Civil Rights Group Boosts Efforts to Help LGBTQ Students at HBCUs

Added social pressure for African American LGBTQ (lesbian gay, bisexual, transgender, and questioning) individuals is not just at religious institutions; “We have to also look at institutions of higher learning, especially historically black colleges and universities (HBCUs), in fostering inclusion,” says Sharon J. Lettman-Hicks, Executive Director and CEO of the Washington, D.C.—based National Black Justice Coalition (NBJC). This civil rights group is committed to supporting public policy that empowers black LGBTQ people and families to live their most authentic lives without fear of discrimination, bias, stigma, or violence.

With this commitment in mind, NBJC launched its HBCU LGBTQ-Equality Initiative in 2010 to improve the overall capacity for HBCUs to provide their students and community–especially the black LGBTQ populace–with a 21st century education in securing a welcoming and affirming environment. The following year, nine HBCUs held a summit at Spelman College to address issues facing LGBTQ students. The goal was to break the silence on a subject considered taboo at most black college campuses.

Bringing About Institutional Change at HBCUs

NBJC recently appointed a full-time program manager for its HBCU Initiative to lead outreach efforts. Trinice J. McNally, a Bethune-Cookman University alumna, assumed the new role, bringing her experience as a former student affairs professional advancing LGBTQ/SGL equality through institutional change. She served as coordinator of the LGBTA Resource Center at North Carolina Central University in Durham, North Carolina, which is the second of three HBCU’s in the nation to have an LGBTA resource center and the first in the state.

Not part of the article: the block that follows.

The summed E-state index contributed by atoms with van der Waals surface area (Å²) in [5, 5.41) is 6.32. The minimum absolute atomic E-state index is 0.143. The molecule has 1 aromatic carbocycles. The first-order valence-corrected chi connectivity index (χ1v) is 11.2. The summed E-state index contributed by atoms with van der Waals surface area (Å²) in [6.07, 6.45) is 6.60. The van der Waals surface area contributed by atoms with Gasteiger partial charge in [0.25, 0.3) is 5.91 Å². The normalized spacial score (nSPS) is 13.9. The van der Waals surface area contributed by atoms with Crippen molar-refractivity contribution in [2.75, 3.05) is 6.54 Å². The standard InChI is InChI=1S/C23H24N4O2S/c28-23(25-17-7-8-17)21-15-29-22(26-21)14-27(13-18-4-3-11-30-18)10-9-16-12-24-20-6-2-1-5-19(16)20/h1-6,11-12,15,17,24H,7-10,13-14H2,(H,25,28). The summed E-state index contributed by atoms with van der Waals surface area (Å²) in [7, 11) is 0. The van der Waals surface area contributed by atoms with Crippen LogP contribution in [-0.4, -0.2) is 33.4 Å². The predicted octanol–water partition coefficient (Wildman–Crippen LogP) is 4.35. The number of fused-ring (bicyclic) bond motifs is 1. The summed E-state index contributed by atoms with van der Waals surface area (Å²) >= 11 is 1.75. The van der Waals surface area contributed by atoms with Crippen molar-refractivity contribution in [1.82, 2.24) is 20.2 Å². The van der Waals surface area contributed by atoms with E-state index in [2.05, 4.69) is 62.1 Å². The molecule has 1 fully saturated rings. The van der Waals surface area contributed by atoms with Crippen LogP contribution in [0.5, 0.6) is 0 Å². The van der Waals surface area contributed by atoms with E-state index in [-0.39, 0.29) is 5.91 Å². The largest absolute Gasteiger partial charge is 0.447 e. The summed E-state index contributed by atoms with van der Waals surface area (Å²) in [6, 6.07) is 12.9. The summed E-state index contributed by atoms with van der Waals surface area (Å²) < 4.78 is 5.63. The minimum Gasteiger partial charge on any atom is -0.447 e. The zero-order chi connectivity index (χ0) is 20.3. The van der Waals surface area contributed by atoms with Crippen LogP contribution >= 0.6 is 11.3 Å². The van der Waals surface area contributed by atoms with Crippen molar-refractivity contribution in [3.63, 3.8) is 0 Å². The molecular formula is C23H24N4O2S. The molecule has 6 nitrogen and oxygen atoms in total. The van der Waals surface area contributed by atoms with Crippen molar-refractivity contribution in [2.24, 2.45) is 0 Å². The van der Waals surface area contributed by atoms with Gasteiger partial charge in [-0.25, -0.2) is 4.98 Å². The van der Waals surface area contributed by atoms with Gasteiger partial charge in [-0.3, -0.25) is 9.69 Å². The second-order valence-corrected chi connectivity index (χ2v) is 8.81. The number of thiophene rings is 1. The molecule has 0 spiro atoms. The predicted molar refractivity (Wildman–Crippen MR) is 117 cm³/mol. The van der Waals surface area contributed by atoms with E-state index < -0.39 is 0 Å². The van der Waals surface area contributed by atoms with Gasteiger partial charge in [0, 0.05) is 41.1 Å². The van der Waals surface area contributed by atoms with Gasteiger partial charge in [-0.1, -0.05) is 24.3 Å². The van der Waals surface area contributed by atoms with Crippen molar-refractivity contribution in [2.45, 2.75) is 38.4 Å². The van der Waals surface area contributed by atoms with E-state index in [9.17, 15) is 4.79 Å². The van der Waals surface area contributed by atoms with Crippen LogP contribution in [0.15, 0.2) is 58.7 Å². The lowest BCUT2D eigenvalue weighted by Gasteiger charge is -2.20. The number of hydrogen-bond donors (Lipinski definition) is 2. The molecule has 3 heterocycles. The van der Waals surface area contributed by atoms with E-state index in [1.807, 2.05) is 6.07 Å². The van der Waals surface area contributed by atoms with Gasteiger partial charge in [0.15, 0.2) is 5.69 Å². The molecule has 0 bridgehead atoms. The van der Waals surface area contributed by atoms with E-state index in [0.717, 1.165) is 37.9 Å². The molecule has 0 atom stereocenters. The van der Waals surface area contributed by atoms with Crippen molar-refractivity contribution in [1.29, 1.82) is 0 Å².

“Central to NBJC’s mission is to educate and expand the knowledge of African American communities about the issues impacting the lives of black LGBT people, in order to accord dignity and respect to all black people and families,” says Lettman-Hicks. “Trinice is fully equipped to strategically lead our efforts to empower HBCUs to serve their LGBTQ/SGL population.”

The Rising Black LGBTQ Student Population

Lettman-Hicks notes that HBCUs develop many of the future leaders of black America as part of its core success story. With more than 300,000 students, mostly black and of African descent, there is no data available to establish how many of those students self-identify as LGBTQ/SGL. Additionally, there are minimal support structures and policies for LGBTQ/SGL people within the 100+ HBCUs focused primarily on advancing black America.

“Being afforded the opportunity to lead NBJC’s HBCU initiatives is simply ‘happiness made tangible’ as an HBCU graduate and someone committed to the advancement of LGBTQ/SGL people of color,” says McNally. “I look forward to crafting and providing the tools our HBCUs need at the intersection of racial and LGBT equality to create institutional inclusion of LGBTQ/SGL and gender nonconforming people on these campuses.”